My kiln shut down by itself three times during Tuesday's firing, which is enough to make me very crazy. (There is one very potty-mouthed entry in this firing's kiln log ... ) I suspect the problem is the pilot light blowing out and the thermocouple shutting down the gas supply. Anyway, I'll figure it out one of these days, but in the meantime it makes for a small prayer every time I enter the studio to check first the on the state of the flame and second (and late in the firing) on the state of the cones. This time, three shutdowns happened along the way, all of them after I had done the body and glaze reduction at around cone 012. I caught each one as I checked the firing, re-lit the burners each time and didn't lose much heat. When it shut down the final time, at about cone 10.5, it was time to end the firing anyway, so I did. All of this technical bushwa is to explain my tenuous relationship with the glaze-firing stage of pot-making. Early on, I learned to fire a wood kiln with Dan Finnegan and other friends. But I never fired a gas-fueled kiln before this one. I began to learn how to fire this kiln six or seven years ago more or less by myself, with some early and critical help from local landscaper and sometime potter Angela Rose. I've refined the process since the beginning, but, as you see, it still gives me problems. So I'm ... ummm ... less than confident of the process. Also, as all potters know, it takes a number of firings to know how specific glazes react with specific kilns and firing schedules. My early efforts were dreadful. But things have improved in the past several years. This summer, firing every two weeks, a sort of rhythm developed and I've produced pots that I like a great deal. The past two or three firings have begun to show me that combining my three Shino glazes can result in some lovely things. I am in many ways a frustrated wood-firer, still in love with the random and uncontrollable action of flame and ash on clay and glaze, but I am without access right now to a reasonable wood kiln. These three Shinos, poured over one another, spattered, trickled, flooded, rivuleted ... and combined in some instances with an ash celadon poured over them ... can create an otherworldly landscape. They crackle, they crawl, they trap carbon and they color each other. The Shinos work especially well on my teabowls. I've loved teabowls since an early workshop with Phil Rogers, and I've made hundreds, maybe thousands. The randomness of the glaze needs, I think, a less than tight and symmetrical teabowl. So I cut my rims after the first pull, I often facet the walls either diagonally or vertically and push them out on the wheel. Taken altogether, several of these teabowls that came out of this week's firing show that the combination of imprecise glaze application and wonky pot-making can work pretty well. I do like what came out this week, in spite of the uncertainty from hour to hour of whether the kiln is firing. Or not.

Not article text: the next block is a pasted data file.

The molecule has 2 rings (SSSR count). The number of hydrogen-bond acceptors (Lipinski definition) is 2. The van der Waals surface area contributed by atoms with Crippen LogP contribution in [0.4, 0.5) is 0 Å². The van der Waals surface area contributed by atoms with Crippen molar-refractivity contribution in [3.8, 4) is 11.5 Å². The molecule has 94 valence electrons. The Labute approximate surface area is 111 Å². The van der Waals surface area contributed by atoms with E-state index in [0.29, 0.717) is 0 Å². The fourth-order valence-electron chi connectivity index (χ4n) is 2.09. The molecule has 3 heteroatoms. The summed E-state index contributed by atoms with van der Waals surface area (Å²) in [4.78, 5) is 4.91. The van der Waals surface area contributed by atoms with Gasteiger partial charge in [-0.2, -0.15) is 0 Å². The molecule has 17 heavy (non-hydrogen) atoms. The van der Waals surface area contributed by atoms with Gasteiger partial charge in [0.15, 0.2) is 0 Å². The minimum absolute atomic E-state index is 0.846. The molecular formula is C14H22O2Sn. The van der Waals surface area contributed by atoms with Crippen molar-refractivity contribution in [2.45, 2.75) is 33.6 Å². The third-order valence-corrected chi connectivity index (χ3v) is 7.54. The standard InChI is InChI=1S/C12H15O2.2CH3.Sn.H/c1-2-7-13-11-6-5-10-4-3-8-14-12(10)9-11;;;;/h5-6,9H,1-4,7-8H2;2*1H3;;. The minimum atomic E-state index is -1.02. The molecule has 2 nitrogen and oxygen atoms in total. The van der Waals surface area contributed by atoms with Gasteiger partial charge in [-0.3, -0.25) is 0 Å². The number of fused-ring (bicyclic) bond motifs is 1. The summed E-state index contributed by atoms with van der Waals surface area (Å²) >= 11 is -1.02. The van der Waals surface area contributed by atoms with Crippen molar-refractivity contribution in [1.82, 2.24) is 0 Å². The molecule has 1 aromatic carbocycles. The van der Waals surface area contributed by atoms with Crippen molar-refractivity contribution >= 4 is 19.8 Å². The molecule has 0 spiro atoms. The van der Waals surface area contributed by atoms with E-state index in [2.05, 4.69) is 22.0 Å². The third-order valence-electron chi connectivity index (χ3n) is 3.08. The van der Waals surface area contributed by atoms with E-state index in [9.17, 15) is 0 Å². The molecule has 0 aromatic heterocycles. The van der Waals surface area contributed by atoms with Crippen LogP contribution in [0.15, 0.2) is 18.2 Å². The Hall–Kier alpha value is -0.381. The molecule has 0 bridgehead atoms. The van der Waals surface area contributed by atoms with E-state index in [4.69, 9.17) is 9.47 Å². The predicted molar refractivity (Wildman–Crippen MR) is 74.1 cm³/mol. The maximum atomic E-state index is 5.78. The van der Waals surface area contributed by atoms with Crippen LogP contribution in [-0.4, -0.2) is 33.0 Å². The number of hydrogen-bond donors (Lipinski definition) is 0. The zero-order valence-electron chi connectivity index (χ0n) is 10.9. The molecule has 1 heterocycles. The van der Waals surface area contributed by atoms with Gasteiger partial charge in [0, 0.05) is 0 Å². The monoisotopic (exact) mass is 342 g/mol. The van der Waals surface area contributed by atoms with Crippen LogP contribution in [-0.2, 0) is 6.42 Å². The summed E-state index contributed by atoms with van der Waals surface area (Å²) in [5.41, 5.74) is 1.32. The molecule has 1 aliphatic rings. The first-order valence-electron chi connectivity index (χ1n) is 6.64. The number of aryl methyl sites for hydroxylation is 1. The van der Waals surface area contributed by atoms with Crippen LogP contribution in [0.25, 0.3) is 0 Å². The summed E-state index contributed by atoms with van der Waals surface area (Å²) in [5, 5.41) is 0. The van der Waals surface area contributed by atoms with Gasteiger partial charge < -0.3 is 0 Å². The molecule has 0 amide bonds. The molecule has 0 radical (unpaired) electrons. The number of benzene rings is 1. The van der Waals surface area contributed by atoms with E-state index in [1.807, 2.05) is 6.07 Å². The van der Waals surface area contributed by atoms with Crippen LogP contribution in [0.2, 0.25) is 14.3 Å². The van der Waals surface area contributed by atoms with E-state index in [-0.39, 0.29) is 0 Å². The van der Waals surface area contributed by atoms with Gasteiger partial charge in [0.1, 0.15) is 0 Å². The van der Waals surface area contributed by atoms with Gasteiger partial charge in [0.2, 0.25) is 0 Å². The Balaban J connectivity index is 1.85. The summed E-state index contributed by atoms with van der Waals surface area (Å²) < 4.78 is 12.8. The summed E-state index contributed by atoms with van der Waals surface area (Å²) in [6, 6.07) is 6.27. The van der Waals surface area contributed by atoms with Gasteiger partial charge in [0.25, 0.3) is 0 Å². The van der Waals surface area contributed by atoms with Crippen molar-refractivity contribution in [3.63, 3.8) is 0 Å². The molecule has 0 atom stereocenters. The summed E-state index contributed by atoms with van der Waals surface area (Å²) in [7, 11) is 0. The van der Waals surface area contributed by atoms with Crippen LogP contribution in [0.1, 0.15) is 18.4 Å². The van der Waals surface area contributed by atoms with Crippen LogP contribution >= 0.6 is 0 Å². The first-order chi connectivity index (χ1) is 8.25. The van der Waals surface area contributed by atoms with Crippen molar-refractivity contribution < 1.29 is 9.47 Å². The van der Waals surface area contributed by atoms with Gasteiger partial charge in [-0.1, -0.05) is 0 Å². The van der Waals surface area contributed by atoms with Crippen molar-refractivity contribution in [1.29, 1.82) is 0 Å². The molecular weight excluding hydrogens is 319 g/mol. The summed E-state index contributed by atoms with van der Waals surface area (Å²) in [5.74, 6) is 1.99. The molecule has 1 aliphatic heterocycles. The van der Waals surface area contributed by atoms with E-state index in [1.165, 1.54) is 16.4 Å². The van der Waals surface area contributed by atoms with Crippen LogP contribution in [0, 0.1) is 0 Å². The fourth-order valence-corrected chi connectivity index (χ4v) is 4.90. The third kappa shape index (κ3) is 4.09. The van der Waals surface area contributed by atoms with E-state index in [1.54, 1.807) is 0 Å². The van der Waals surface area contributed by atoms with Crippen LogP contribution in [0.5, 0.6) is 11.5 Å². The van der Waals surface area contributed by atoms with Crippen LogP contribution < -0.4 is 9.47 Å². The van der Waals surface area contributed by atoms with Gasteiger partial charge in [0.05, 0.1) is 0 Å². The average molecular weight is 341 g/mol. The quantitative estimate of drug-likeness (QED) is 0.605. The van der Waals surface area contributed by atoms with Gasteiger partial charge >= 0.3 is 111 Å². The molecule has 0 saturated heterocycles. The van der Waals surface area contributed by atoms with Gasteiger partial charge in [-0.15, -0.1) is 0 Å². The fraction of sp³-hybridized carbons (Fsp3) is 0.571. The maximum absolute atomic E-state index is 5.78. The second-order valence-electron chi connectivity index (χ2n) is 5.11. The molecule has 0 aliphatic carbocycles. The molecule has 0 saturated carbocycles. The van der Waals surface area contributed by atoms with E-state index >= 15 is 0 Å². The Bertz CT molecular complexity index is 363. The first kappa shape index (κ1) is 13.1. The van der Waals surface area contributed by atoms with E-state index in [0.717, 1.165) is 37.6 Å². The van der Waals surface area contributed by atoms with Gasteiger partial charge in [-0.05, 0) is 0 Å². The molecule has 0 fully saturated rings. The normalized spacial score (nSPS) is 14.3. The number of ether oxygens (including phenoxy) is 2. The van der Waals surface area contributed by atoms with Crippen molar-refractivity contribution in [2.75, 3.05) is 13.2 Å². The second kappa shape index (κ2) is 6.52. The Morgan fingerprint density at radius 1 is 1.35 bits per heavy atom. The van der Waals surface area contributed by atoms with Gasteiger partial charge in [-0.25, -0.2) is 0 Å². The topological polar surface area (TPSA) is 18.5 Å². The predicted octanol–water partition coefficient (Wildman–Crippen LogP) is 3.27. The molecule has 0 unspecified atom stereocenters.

I make and sell functional pottery at Hatchville Pottery in Hatchville, a neighborhood of the town of Falmouth, at the west end of Cape Cod in Massachusetts. I'm a former journalist - 20 years as a photographer, writer and editor - who began to make pottery about 20 years ago in Alexandria, VA. My training is in pots for eating, drinking and displaying flowers, often with an Asian or late British influence. Hamada Shoji, Phil Rogers, Dan Finnegan, Nakazato Takashi, Kanzaki Shiho are all influences.
Married 40 years to Dee, a massage therapist in Falmouth, with one child, Marcus.
To see more of my pots, go to my website at http://web.me.com/hatchvillepottery/Site/Home.html
DIRECTIONS TO THE POTTERY: We are at 494 Boxberry Hill Rd. in East Falmouth. Take the Route 151/Mashpee exit off Route 28 in North Falmouth, go east on 151 to the first flashing light, take a right onto Boxberry Hill. We're about a quarter mile down on the right, at the corner of Brady Drive. Call 508-563-1948 for more information, or email firstname.lastname@example.org